Sometimes cleaning code requires context from a more experienced developer. Ensure that code in review is readable. Fix simple mistakes before asking a teammate to look at it. These practices mean reviewers can provide meaningful feedback rather than enforcing style. We leverage automated builds to highlight the obvious issues, then encourage teammates to challenge our design decisions and ask questions.

 

Strata Decision Technology

Alex Wolek

SENIOR SOFTWARE ENGINEER

alex wolek

When it comes to writing clean code, what are some best practices you follow?

When I think about clean code, I try to remember a quote by one of my favorite authors on software development, Martin Fowler: “Good programmers write code that humans can understand.” 

I try to emphasize code readability. Another engineer should be able to read someone’s code and understand exactly what it’s doing. Since we have a sizable engineering team, I try to write code that is explicit so the next developer can easily see its intent. Code should almost read like a good book. Our team uses the Agile methodology, so I try to keep maintainability in mind as well. Clean code is flexible and can be easily refactored with evolving business requirements.

 

Code should almost read like a good book.”

 

What are some bad coding habits that you wish every developer would stop doing?

A bad habit I sometimes see is unclear naming conventions. Classes, methods and variables should be clearly marked. Devs should be able to tell exactly what a method does by reading its name. Sometimes there are vague, misleading names like “Process” or “DoWork” that actively mask intent. The next person to work on that code needs to read through the entire method to figure out what it does. 

Also, I often see developers not adhering to the single-responsibility principle, one of the SOLID principles of object-oriented programming. A cleanly written class is focused on a single concern. It should do one thing, and one thing well. Many times, there will be a class filled with too many pieces of functionality. Another bad practice is cramming too much logic into one method. If a method has “And” or “If” in its name, that usually means it’s doing too much.

 

How does your team make clean code a priority?

First, all code must be peer-reviewed. Code reviews are done through pull requests of feature branches. Nothing can be merged into the master branch without approval. Pull requests must pass a series of build checks as well, including the passing of all unit tests. We also have a static code analysis tool integrated in the build pipeline. This tool can identify certain code smells and security vulnerabilities.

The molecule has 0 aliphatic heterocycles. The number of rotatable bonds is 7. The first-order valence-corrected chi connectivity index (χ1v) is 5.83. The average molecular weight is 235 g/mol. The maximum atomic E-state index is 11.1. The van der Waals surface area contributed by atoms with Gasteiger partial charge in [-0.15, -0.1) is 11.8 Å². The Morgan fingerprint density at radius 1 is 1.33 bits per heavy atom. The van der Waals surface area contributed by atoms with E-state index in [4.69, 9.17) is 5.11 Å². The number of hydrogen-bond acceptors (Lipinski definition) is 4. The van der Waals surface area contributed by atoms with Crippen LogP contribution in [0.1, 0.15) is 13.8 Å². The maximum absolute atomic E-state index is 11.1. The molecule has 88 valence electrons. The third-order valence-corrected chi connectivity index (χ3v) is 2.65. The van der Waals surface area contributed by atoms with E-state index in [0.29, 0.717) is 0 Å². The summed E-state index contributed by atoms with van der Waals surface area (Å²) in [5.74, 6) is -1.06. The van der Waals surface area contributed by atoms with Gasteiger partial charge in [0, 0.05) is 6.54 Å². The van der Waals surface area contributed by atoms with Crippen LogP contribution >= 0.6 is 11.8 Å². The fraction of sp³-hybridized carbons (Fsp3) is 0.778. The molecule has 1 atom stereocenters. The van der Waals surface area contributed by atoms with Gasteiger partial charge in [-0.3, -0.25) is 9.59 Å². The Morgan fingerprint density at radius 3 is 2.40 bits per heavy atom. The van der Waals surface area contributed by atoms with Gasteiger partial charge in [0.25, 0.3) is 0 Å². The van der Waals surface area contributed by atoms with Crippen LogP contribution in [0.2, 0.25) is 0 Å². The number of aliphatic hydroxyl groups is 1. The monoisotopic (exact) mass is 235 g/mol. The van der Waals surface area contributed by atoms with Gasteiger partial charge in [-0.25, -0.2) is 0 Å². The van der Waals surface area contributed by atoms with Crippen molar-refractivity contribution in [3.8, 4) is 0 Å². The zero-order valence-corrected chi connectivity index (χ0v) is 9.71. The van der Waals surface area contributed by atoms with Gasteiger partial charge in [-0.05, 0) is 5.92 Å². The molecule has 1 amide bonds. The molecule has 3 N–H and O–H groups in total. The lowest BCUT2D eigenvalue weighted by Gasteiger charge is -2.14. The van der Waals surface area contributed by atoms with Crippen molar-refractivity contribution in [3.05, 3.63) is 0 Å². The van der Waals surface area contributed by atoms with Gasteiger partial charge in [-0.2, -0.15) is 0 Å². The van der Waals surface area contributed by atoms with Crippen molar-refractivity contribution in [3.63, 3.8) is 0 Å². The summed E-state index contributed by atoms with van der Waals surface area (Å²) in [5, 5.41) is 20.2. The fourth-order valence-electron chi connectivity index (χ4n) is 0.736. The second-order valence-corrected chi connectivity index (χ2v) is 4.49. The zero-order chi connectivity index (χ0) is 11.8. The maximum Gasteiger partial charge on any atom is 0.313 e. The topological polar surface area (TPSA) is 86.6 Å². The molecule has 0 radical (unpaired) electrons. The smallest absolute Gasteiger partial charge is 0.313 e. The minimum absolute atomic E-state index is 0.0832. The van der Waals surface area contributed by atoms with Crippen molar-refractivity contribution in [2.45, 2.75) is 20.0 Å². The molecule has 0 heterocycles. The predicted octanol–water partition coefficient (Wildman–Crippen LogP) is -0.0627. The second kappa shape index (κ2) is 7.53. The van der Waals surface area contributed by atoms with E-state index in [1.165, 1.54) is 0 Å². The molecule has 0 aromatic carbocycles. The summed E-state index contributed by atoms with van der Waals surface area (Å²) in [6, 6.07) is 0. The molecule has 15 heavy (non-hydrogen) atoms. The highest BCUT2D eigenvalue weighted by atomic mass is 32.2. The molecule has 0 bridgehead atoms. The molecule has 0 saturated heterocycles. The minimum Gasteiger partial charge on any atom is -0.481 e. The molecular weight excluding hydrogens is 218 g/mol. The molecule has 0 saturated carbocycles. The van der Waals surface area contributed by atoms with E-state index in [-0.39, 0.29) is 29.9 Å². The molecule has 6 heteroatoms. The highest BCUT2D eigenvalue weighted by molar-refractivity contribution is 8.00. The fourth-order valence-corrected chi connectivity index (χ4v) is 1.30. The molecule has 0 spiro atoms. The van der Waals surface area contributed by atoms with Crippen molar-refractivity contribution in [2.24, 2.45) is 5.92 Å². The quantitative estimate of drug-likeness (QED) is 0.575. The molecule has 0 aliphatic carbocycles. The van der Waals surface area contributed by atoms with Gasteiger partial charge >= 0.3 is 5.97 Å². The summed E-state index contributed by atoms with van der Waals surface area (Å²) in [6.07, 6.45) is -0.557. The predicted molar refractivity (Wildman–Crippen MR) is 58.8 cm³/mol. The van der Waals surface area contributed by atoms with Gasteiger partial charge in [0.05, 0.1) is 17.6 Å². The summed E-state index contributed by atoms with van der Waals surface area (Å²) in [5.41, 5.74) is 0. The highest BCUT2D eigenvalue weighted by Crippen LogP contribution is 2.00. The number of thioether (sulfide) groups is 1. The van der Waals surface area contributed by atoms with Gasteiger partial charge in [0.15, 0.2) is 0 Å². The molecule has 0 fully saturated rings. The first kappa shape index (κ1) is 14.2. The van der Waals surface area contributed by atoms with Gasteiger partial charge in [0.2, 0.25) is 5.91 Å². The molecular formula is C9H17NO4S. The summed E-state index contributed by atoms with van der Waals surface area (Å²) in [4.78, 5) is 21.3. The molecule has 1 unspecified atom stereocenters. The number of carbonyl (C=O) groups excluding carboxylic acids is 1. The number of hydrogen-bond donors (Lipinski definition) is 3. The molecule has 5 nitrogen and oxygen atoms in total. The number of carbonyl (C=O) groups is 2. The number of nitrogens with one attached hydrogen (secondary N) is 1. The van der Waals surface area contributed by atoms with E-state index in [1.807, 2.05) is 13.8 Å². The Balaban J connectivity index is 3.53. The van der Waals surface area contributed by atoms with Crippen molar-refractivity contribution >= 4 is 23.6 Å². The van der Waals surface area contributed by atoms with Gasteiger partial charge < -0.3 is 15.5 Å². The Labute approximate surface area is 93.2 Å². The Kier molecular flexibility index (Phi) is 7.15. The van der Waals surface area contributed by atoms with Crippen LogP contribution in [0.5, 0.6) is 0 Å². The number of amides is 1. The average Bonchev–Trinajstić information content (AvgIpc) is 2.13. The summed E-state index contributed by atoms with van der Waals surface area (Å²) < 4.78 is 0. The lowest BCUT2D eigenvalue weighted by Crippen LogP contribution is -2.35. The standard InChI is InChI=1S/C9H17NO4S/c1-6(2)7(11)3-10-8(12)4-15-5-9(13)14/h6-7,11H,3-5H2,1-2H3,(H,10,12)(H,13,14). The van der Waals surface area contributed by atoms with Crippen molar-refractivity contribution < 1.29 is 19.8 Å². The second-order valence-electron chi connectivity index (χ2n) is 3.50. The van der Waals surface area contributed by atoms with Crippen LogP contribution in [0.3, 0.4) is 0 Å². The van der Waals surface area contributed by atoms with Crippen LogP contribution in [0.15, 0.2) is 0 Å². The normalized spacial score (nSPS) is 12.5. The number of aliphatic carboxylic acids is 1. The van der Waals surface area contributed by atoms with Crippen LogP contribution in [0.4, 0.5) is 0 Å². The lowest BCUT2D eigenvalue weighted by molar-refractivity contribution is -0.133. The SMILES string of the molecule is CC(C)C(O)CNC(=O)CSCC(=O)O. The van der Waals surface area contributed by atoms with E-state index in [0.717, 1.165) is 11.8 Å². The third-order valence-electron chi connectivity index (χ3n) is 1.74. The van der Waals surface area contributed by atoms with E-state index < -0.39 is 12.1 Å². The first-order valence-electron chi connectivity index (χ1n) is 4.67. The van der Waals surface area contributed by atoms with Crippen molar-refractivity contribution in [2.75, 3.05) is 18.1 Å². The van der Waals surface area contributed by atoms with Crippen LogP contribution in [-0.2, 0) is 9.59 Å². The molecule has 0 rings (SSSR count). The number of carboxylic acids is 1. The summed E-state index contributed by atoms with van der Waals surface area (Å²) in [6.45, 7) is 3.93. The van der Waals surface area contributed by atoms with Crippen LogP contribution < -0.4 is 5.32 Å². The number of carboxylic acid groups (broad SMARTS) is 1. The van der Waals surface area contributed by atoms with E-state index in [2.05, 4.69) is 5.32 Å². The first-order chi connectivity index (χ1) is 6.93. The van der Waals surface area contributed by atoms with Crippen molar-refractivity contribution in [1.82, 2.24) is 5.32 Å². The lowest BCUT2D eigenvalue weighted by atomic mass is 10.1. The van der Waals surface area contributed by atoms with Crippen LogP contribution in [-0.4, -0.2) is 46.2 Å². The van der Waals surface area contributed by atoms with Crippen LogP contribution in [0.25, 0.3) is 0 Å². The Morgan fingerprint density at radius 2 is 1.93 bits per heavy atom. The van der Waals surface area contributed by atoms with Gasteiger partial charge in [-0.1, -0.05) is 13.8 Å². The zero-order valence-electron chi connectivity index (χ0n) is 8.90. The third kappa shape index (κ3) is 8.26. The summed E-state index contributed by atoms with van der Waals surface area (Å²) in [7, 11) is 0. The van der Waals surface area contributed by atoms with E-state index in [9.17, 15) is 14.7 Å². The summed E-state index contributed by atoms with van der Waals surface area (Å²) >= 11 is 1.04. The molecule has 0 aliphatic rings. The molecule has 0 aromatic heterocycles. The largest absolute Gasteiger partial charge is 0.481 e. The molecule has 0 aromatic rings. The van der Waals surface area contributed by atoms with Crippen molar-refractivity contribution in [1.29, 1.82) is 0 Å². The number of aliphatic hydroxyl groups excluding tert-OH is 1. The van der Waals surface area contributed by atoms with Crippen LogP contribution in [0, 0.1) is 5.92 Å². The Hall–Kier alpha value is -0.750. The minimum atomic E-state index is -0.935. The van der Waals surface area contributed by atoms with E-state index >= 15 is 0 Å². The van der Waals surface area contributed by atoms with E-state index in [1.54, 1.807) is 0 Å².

But I think the biggest way Strata promotes clean code is through the culture of the team. Our team members have open minds and are receptive to feedback, making it easier to collaborate.

 

theSkimm

Robin Bonatesta

SOFTWARE ENGINEER 

robin bonatesta

Software Engineer Robin Bonatesta said consistent naming conventions, documenting code purpose, creating reusable modular code and writing thoughtful commit messages help her team at digital media company theSkimm develop clean code. From there, peer programming and code review should be performed diligently.

 

When it comes to writing clean code, what are some best practices you follow, and why? 

Clean code is well organized and easy to read, which is especially important when working on a team. When programming, I try to evaluate if my code will be easy to understand for my teammates as well as my future self. Some ways I achieve this include using clear, descriptive and consistent naming conventions, documenting the purpose of code when the underlying decisions may not seem obvious and creating modular code that can be easily reused. As a final effort, I prioritize writing thoughtful commit messages that describe the changes I make to keep a written record in our version history.

 

I try to evaluate if my code will be easy to understand for my teammates as well as my future self.”

 

On the flip side, what are some bad coding habits that you wish every developer would stop doing, and why? 

As engineers, sometimes we tend to overcomplicate implementations with unnecessary design patterns or libraries, which can impede readability and flexibility. Additionally, when pull requests and commits are really large, peer reviewing that code becomes more daunting, resulting in less thorough feedback. Lastly, failing to document code and track technical debt can create a codebase that is harder to maintain. Keeping maintainability in mind and getting feedback early and often can help prevent these habits.